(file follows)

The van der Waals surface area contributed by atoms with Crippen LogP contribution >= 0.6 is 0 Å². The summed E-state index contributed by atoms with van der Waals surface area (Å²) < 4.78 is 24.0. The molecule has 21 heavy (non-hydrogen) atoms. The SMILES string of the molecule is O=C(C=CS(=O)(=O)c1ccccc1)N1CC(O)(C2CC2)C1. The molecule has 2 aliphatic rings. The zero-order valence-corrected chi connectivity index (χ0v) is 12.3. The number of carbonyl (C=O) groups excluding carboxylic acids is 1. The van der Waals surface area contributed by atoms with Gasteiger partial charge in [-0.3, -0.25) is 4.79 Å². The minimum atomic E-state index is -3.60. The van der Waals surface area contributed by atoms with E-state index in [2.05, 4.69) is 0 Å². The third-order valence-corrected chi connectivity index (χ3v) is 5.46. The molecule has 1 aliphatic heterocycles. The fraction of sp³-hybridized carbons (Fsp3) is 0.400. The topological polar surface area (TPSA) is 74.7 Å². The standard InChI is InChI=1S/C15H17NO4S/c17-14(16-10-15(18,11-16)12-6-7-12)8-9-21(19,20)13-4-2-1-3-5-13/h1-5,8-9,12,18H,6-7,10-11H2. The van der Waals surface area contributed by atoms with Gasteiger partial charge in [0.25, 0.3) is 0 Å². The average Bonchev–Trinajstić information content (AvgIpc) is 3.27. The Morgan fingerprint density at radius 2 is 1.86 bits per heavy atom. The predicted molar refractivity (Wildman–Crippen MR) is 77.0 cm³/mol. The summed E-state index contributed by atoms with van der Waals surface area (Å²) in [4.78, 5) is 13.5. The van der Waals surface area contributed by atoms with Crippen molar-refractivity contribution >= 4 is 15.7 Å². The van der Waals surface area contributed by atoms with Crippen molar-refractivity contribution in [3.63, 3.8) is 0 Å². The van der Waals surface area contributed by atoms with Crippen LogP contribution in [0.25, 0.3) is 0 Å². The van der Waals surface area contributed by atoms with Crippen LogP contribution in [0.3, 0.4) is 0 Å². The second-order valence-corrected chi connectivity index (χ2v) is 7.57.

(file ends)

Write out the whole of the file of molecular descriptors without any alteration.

The van der Waals surface area contributed by atoms with Crippen LogP contribution >= 0.6 is 0 Å². The summed E-state index contributed by atoms with van der Waals surface area (Å²) < 4.78 is 24.0. The molecule has 21 heavy (non-hydrogen) atoms. The SMILES string of the molecule is O=C(C=CS(=O)(=O)c1ccccc1)N1CC(O)(C2CC2)C1. The molecule has 2 aliphatic rings. The zero-order valence-corrected chi connectivity index (χ0v) is 12.3. The number of carbonyl (C=O) groups excluding carboxylic acids is 1. The van der Waals surface area contributed by atoms with Gasteiger partial charge in [-0.3, -0.25) is 4.79 Å². The minimum atomic E-state index is -3.60. The van der Waals surface area contributed by atoms with E-state index in [2.05, 4.69) is 0 Å². The third-order valence-corrected chi connectivity index (χ3v) is 5.46. The molecule has 1 aliphatic heterocycles. The fraction of sp³-hybridized carbons (Fsp3) is 0.400. The topological polar surface area (TPSA) is 74.7 Å². The standard InChI is InChI=1S/C15H17NO4S/c17-14(16-10-15(18,11-16)12-6-7-12)8-9-21(19,20)13-4-2-1-3-5-13/h1-5,8-9,12,18H,6-7,10-11H2. The van der Waals surface area contributed by atoms with Gasteiger partial charge in [0.25, 0.3) is 0 Å². The average Bonchev–Trinajstić information content (AvgIpc) is 3.27. The Morgan fingerprint density at radius 2 is 1.86 bits per heavy atom. The predicted molar refractivity (Wildman–Crippen MR) is 77.0 cm³/mol. The summed E-state index contributed by atoms with van der Waals surface area (Å²) in [4.78, 5) is 13.5. The van der Waals surface area contributed by atoms with Crippen molar-refractivity contribution >= 4 is 15.7 Å². The van der Waals surface area contributed by atoms with Crippen molar-refractivity contribution in [3.63, 3.8) is 0 Å². The van der Waals surface area contributed by atoms with Crippen LogP contribution in [0.25, 0.3) is 0 Å². The van der Waals surface area contributed by atoms with Crippen LogP contribution in [0.3, 0.4) is 0 Å². The second-order valence-corrected chi connectivity index (χ2v) is 7.57.